The Irish newspaper industry has taken another battering with a further drop in sales in the first half of the year. Figures released by the Audit Bureau of Circulation (ABC) show all daily and Sunday newspapers losing ground.
The Irish Times fell the most of any national paper, dropping 9% to 84,201 copies a day. When bulk, or free copies distributed to the likes of hotels and airlines are excluded, it was selling just 71,879 copies.
The Irish Independent fared better falling 3.9% to an average of 121,120 copies a day, down from 125,986 a year ago. Its actual full price sales were 101,804 copies.
And the paper got no bounce from its publication of the so-called 'Anglo tapes' in June. Its average daily circulation in June was about 115,000 copies, below what it sold in May and below June last year.
The Irish Examiner dropped 5.8% to 37,897 copies; The Evening Herald fell 4.3% to 58,545 copies and the Cork Evening Echo plunged 12.3%.
The Sunday Independent fell 2.6% to 232,494 copies, the Sunday World 6.9% and the Sunday Business Post 6.7% to 38,292 copies, the ABC data shows.
The latest circulation drops come as newspaper groups continue to struggle financially.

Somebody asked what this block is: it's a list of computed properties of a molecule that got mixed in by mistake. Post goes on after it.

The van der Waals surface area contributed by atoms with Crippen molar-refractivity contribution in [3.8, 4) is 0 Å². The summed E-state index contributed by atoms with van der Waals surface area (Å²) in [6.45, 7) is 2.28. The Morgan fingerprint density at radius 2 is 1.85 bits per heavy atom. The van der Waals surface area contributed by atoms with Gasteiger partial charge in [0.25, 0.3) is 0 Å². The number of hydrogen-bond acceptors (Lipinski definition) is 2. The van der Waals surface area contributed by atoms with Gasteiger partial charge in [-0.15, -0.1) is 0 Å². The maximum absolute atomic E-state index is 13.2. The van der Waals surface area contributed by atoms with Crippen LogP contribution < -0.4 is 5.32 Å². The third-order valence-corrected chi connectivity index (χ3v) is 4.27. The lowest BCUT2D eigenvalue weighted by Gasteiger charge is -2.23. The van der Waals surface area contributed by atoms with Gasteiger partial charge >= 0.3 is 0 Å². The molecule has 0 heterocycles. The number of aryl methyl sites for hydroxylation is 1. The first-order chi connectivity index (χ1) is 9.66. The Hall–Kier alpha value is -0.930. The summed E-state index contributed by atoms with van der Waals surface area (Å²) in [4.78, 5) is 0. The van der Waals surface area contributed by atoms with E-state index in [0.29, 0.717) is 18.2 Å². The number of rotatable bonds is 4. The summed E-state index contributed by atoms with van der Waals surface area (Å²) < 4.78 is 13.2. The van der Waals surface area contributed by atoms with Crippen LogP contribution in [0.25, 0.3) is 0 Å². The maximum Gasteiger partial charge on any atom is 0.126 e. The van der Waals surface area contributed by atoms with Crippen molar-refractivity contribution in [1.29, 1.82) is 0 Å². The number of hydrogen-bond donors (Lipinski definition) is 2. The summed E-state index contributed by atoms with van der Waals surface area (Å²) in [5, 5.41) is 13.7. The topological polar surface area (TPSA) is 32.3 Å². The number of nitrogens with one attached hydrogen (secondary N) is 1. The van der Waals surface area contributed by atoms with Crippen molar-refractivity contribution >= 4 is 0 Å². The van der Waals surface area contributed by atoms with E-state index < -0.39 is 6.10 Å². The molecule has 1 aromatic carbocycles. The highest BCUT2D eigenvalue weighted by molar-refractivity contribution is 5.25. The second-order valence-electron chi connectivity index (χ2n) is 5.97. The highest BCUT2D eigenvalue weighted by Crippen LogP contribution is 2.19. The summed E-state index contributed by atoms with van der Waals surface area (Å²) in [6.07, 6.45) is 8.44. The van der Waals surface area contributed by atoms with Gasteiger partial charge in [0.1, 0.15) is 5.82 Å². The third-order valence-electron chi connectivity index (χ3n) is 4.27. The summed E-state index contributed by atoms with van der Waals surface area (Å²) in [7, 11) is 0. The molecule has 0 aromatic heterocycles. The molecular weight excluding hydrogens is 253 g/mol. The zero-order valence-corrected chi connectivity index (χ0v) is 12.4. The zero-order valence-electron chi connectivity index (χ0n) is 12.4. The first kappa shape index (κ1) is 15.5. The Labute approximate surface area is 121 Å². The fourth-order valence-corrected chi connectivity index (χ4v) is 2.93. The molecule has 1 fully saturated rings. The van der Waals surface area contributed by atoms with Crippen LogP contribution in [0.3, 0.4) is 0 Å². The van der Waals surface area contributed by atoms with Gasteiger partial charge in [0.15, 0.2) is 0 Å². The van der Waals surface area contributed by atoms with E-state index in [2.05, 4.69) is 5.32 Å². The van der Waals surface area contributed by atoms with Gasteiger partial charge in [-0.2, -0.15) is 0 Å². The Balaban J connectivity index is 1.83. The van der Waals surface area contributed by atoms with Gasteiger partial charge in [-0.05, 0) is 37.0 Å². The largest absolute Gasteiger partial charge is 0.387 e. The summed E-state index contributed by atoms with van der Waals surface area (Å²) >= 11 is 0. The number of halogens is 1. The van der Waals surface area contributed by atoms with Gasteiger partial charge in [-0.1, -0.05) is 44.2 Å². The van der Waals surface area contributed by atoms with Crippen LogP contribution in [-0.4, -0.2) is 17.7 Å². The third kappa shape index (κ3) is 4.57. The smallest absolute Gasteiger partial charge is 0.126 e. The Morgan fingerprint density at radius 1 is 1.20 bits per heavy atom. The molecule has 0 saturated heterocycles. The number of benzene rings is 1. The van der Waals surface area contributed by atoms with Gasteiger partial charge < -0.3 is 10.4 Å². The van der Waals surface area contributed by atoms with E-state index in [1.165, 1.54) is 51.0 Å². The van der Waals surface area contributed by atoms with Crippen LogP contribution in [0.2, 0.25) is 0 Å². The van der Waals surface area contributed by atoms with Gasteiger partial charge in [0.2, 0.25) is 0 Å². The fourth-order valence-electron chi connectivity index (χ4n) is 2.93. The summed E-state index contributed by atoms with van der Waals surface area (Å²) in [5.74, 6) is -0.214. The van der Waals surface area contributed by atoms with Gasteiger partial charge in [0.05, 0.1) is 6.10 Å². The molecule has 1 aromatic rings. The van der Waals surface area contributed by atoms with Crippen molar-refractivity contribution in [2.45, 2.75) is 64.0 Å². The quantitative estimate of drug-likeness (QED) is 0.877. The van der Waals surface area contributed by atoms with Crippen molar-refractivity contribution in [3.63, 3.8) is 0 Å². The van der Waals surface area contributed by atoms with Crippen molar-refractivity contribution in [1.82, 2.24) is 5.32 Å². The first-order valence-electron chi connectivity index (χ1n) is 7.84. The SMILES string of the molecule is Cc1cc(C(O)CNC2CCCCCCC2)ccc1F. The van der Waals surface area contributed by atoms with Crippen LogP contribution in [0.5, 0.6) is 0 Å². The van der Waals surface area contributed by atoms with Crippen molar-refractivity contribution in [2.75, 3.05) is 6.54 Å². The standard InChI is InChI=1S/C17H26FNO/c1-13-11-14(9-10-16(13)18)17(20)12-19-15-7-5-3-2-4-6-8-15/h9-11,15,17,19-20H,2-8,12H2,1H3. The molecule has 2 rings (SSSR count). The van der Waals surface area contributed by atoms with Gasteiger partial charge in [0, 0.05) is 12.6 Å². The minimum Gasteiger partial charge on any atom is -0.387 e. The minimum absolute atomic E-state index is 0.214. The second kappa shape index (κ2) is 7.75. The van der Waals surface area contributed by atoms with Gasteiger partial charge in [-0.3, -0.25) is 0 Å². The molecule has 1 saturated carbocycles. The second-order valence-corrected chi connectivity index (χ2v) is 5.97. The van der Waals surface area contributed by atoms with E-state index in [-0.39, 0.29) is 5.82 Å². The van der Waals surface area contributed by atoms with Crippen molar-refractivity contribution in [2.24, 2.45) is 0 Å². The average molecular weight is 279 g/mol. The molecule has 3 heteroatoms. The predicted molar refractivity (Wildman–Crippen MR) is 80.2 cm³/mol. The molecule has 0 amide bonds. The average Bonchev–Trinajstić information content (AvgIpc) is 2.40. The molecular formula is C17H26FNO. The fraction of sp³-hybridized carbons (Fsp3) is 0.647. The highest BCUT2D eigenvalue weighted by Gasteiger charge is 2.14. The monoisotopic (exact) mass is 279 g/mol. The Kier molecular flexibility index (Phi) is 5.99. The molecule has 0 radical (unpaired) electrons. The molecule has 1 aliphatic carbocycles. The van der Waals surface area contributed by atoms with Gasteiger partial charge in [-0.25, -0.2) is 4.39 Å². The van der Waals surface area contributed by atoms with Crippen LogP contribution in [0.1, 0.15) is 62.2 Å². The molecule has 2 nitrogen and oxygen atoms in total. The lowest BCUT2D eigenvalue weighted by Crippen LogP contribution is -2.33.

Independent News & Media (INM) are in the middle of a massive restructuring to prevent it from collapse under the weight of €430 million in debt.
That involves selling off its profitable South African newspaper business. And it has needed a massive write-off on its bank loans, including getting relief from Bank of Ireland and AIB. It's also axing 10% of its staff and cutting the benefits of pensions in half.
INM is looking to cut its debts to about €118 million and will next week update shareholders on the restructuring plan when it releases first half financial results. Shares in the company have plunged 70% in the past year.
Thomas Crosbie Holdings - the Irish Examiner parent - went into receivership with its debts to AIB being discarded. The paper is currently owned by some members of the Cork-based Crosbie family.
And the Sunday Business Post has just emerged from examinership and it is now owned by a group controlled by Dublin-based businessman Conor Killeen.
The ABC data does not cover sales of UK papers in Ireland. They were released in July and show steep declines for the likes of the Sun, Mirror, Sunday Times and Mail on Sunday.